A jazzy, eye-catching take on the ancient beat of the distant drummer.

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THE GEESE MARCH IN STEP

Zita, an innocently precocious gosling, can’t find common ground with the tradition of marching in step down to the pond in the morning.

And who can blame Zita? Not only does Igor, the leader of the flock, have them goose-stepping, but there’s a whiff of the jackboot, too. Zita is out of step, and Igor soon calls her out. Zita wants to respond that she isn’t used to marching in step (and what’s the point anyway), but Igor just kicks Zita out of the parade. Back in the farmyard, Zita splashes through the puddles in dismay. “Why am I not like the other geese? One, two; one, two; They are always so obedient and so focused!” Well, Zita’s not. Dumont shapes Zita to be vulnerable and a bit subversive and sets her down in a very inviting French farmyard surrounded by a rolling landscape, all painted in saturated colors that have a chalky softness. As Zita mopes rhythmically about the yard—“splash sniff splash and splash again sniff splash”—the other animals start to listen. They pick up on her Charlie Parker bebop and join in. Woodpecker, rooster, turkey, sheep (“That beat’s enough to uncurl a sheep’s wool!”) add their own syncopated vibes and make their way, Mardi Gras style, down to the pond—where all the other geese (except Igor) join in.

A jazzy, eye-catching take on the ancient beat of the distant drummer. (Picture book. 4-8)

Pub Date: April 1, 2014

ISBN: 978-0-8028-5443-8

Page Count: 33

Publisher: Eerdmans

Review Posted Online: Feb. 12, 2014

Kirkus Reviews Issue: March 1, 2014

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THE WONKY DONKEY

The print version of a knee-slapping cumulative ditty.

In the song, Smith meets a donkey on the road. It is three-legged, and so a “wonky donkey” that, on further examination, has but one eye and so is a “winky wonky donkey” with a taste for country music and therefore a “honky-tonky winky wonky donkey,” and so on to a final characterization as a “spunky hanky-panky cranky stinky-dinky lanky honky-tonky winky wonky donkey.” A free musical recording (of this version, anyway—the author’s website hints at an adults-only version of the song) is available from the publisher and elsewhere online. Even though the book has no included soundtrack, the sly, high-spirited, eye patch–sporting donkey that grins, winks, farts, and clumps its way through the song on a prosthetic metal hoof in Cowley’s informal watercolors supplies comical visual flourishes for the silly wordplay. Look for ready guffaws from young audiences, whether read or sung, though those attuned to disability stereotypes may find themselves wincing instead or as well.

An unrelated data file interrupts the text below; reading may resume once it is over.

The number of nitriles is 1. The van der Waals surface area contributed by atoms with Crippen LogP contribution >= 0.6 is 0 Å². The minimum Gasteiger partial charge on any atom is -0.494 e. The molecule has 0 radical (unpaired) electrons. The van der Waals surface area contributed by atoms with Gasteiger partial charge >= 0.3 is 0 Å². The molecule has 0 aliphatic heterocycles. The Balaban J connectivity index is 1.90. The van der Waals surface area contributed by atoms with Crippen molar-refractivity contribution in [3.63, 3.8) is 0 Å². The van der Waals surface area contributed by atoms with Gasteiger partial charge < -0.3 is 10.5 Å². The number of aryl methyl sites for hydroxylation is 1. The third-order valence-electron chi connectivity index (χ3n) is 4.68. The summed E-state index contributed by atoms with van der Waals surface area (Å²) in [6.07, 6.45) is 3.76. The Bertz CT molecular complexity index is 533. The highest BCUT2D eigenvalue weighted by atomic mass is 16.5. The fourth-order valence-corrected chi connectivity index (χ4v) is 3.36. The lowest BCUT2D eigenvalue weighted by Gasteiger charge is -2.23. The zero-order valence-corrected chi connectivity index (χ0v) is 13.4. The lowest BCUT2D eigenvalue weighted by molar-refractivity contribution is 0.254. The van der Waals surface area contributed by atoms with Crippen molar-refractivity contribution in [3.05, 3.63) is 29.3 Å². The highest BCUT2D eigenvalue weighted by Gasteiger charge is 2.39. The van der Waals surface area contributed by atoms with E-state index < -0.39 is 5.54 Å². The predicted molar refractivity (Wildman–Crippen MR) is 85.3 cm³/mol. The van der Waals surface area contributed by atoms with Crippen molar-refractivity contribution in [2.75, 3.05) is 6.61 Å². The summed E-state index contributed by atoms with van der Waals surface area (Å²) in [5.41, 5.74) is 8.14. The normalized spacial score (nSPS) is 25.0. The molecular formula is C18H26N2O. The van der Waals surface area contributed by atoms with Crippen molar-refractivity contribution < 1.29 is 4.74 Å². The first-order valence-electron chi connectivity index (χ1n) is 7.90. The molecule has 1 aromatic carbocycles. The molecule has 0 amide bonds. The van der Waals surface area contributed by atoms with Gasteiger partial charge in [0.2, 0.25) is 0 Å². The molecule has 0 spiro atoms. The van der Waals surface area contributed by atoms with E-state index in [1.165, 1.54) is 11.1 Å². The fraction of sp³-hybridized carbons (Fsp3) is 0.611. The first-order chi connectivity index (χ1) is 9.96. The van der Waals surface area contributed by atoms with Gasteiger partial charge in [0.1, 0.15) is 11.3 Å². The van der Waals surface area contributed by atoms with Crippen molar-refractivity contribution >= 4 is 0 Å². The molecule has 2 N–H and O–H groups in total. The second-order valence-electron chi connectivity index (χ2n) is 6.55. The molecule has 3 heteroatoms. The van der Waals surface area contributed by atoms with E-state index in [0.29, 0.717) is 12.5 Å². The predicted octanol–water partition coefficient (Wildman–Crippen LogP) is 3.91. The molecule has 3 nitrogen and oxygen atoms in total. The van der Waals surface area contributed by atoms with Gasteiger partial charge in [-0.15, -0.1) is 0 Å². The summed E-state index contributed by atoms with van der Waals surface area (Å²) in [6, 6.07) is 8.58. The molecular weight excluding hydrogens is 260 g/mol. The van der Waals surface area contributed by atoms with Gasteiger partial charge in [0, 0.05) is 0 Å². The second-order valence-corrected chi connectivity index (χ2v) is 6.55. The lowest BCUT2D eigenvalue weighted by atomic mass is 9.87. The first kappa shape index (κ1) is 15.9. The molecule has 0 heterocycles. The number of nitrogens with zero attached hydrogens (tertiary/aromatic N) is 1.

Hee haw. (Picture book. 5-7)

Pub Date: May 1, 2010

ISBN: 978-0-545-26124-1

Page Count: 26

Publisher: Scholastic

Review Posted Online: Dec. 29, 2018

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The buoyant uplift seems a bit pre-packaged but spot-on nonetheless.

THE WORLD NEEDS MORE PURPLE PEOPLE

A monohued tally of positive character traits.

Purple is a “magic color,” affirm the authors (both actors, though Hart’s name recognition is nowhere near the level of Bell’s), and “purple people” are the sort who ask questions, laugh wholeheartedly, work hard, freely voice feelings and opinions, help those who might “lose” their own voices in the face of unkindness, and, in sum, can “JUST BE (the real) YOU.” Unlike the obsessive protagonist of Victoria Kann’s Pinkalicious franchise, being a purple person has “nothing to do with what you look like”—a point that Wiseman underscores with scenes of exuberantly posed cartoon figures (including versions of the authors) in casual North American attire but sporting a wide range of ages, skin hues, and body types. A crowded playground at the close (no social distancing here) displays all this wholesome behavior in action. Plenty of purple highlights, plus a plethora of broad smiles and wide-open mouths, crank up the visual energy—and if the earnest overall tone doesn’t snag the attention of young audiences, a grossly literal view of the young narrator and a grandparent “snot-out-our-nose laughing” should do the trick. (This book was reviewed digitally with 10.4-by-20.6-inch double-page spreads viewed at 22.2% of actual size.)

The buoyant uplift seems a bit pre-packaged but spot-on nonetheless. (Picture book. 6-8)

Pub Date: June 2, 2020

ISBN: 978-0-593-12196-2

Page Count: 40

Publisher: Random House

Review Posted Online: June 3, 2020

Kirkus Reviews Issue: June 15, 2020

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